It’s easy to see why one would engage the five stages when interested in someone else, but I wanted to see how common it is, so I conducted my own field research by observing college students at a large dance party.
It was interesting to see how people approach a situation based on what they want to get out of it. Mostly I saw people just checking each other out. One guy, a stripper/police officer, planted himself behind a group of girls and just watched them as they danced. At one point, he bent forward, put his hands on his knees to get at eye level with the girls’ butts. He then licked his lips and watched until one of the girls acknowledged him. Once eye contact was made, he got nervous and tried to slink away without drawing attention to himself. It was clear that he didn’t actually want to approach them, but rather wanted to watch them. This theme was repeated by others throughout the night.
Aside from guys and girls subtly checking each other out, I also saw a few extreme versions of Fisher’s five stages. A friend of mine was dancing, and a guy walked up behind her. He started dancing close to her. This was the first stage: getting attention. The second stage was when she noticed him and began to dance near him. Things then started to speed up. Only a few words were spoken between them, then they began to make out—stages three and four. After kissing for a while, she decided she got what she wanted and tried to walk away from him. She wasn’t interested in courting him, so she didn’t get to stage five, however the guy was interesting in courting her so he continued to follow her around and acted how someone would in stage five. If she started dancing intensley, so would he. When she stopped dancing, he would stop. When my friend realized that he was truly interested in her, she did what she had to do—she ran a and hid until she lost him.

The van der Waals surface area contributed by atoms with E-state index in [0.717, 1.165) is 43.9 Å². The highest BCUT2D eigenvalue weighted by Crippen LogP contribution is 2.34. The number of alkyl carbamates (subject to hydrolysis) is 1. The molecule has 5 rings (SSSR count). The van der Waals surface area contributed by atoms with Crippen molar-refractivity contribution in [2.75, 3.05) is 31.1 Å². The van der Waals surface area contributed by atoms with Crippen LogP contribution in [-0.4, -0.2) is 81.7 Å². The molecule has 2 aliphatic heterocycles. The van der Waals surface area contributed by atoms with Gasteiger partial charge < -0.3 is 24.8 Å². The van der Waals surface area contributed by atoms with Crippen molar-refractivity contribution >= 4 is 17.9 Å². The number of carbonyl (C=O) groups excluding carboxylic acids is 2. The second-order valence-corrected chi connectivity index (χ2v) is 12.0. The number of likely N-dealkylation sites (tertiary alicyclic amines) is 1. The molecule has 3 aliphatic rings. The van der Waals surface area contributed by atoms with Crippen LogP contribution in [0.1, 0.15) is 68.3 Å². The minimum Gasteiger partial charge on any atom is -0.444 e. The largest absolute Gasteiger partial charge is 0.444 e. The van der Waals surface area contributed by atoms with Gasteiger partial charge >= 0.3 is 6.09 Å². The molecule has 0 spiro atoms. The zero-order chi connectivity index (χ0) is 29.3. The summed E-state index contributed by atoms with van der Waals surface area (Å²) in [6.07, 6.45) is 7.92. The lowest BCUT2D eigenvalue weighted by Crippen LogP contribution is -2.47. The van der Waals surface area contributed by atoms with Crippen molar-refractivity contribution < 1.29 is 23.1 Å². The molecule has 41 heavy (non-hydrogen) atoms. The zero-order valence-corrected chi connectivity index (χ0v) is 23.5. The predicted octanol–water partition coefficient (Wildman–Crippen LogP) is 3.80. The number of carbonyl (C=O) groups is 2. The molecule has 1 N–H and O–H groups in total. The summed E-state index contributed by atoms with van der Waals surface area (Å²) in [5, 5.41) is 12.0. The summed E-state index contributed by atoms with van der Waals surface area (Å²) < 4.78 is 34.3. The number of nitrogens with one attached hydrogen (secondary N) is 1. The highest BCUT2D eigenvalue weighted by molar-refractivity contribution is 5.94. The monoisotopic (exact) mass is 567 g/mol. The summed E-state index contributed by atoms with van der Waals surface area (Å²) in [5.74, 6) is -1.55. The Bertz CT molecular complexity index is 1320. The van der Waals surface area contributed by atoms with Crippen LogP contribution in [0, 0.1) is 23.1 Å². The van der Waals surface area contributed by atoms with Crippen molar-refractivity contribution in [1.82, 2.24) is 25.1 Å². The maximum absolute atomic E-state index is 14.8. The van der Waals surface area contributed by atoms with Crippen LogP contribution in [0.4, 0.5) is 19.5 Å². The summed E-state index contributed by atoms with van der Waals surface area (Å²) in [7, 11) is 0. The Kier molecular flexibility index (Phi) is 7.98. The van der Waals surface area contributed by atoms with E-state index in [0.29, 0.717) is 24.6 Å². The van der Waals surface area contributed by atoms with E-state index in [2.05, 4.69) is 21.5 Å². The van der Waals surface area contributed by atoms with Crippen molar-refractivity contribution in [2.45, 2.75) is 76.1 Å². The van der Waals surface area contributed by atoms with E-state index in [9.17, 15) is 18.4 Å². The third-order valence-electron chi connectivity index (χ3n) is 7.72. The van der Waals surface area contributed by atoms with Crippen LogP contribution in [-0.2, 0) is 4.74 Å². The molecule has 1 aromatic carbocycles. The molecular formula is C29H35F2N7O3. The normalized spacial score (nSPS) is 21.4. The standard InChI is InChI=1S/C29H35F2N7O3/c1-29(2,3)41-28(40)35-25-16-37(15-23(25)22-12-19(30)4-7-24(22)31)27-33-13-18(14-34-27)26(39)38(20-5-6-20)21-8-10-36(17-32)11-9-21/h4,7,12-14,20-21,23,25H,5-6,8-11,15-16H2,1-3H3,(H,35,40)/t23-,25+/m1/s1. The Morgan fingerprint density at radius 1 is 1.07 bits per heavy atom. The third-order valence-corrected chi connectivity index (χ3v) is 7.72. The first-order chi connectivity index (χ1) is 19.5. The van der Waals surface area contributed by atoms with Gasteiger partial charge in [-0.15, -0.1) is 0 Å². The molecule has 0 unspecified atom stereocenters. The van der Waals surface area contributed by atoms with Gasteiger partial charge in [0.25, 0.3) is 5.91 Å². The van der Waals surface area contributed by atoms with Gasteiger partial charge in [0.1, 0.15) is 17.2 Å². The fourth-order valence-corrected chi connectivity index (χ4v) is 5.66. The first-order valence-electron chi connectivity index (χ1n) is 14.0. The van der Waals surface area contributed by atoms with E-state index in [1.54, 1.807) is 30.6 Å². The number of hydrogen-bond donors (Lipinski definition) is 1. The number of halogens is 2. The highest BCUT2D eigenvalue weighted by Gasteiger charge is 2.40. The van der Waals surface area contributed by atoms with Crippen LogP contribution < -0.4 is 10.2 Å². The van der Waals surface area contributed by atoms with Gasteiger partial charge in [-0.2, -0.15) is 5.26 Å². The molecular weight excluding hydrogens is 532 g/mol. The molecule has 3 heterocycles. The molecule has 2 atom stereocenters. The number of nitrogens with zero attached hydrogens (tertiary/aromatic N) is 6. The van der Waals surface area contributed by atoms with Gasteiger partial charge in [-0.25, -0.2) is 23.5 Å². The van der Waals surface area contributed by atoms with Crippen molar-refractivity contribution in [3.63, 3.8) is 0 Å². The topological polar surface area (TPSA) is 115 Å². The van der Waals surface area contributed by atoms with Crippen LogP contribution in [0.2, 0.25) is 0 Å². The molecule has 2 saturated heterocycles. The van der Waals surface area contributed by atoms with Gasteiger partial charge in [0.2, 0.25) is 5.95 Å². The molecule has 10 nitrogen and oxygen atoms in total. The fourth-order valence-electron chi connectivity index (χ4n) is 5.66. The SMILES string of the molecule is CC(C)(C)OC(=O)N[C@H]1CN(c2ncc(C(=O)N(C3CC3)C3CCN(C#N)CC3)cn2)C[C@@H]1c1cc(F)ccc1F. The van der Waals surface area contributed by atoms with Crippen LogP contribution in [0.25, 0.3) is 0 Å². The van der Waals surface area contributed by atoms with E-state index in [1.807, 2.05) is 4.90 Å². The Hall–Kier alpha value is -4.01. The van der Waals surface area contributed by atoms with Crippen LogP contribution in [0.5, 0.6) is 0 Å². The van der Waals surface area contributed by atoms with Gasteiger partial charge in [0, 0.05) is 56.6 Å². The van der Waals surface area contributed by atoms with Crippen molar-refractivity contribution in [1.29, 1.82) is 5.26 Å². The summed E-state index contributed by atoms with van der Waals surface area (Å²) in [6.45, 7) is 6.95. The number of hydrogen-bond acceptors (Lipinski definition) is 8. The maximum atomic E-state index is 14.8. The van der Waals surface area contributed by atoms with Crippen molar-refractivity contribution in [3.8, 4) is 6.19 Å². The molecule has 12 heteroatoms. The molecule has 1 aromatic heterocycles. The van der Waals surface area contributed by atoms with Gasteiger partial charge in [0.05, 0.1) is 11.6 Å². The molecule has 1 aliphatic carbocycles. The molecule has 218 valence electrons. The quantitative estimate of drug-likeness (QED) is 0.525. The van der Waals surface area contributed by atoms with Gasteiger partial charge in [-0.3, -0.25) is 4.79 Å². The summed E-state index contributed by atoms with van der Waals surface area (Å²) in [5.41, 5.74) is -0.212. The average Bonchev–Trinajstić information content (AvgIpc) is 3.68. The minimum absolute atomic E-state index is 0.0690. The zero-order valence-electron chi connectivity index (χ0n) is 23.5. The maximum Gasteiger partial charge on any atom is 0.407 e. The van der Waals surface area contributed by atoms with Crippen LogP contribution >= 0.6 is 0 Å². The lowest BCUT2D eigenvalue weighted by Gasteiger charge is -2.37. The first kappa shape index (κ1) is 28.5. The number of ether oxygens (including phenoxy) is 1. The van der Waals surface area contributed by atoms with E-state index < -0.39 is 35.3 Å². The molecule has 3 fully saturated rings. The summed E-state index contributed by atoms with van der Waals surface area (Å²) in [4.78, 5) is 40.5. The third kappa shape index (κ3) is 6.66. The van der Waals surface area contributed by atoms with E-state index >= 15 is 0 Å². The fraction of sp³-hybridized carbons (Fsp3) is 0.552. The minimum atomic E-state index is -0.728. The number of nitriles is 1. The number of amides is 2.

A dance party may have not been the best place to observe Fisher’s five stages. People at parties may not be interesting in courting as much as they are interested in making out and getting their twerk-on. The first-four stages (flirting, recognition, grooming-talk and touch) were used by many people, then the couple would separate after they got what they wanted, which was usually a make-out session or grinding on each other during a sensual song.
I concluded that it’s easy to determine if someone is interested right-off-the-bat. However, you need to see if the person is willing to take it all the way to stages four and five. If you try to court someone who only exhibits stages one and two, then it will be uncomfortable if you jump directly to stage five.
In summary, when flirting, follow the stages, and don’t leap-frog over your partner’s stage. Move at the same pace--don’t push to stage five when he’s only at stage two. On the other hand, if someone is pushing stage five, and you are hanging out at stage two, politely tell them that you are not looking for the same thing.
Dating is a numbers game, so it makes sense that flirting is a science. Your journey for courtship will be more successful if you’re aware of the natural stages of progression. Now, take this information and go get your flirt on!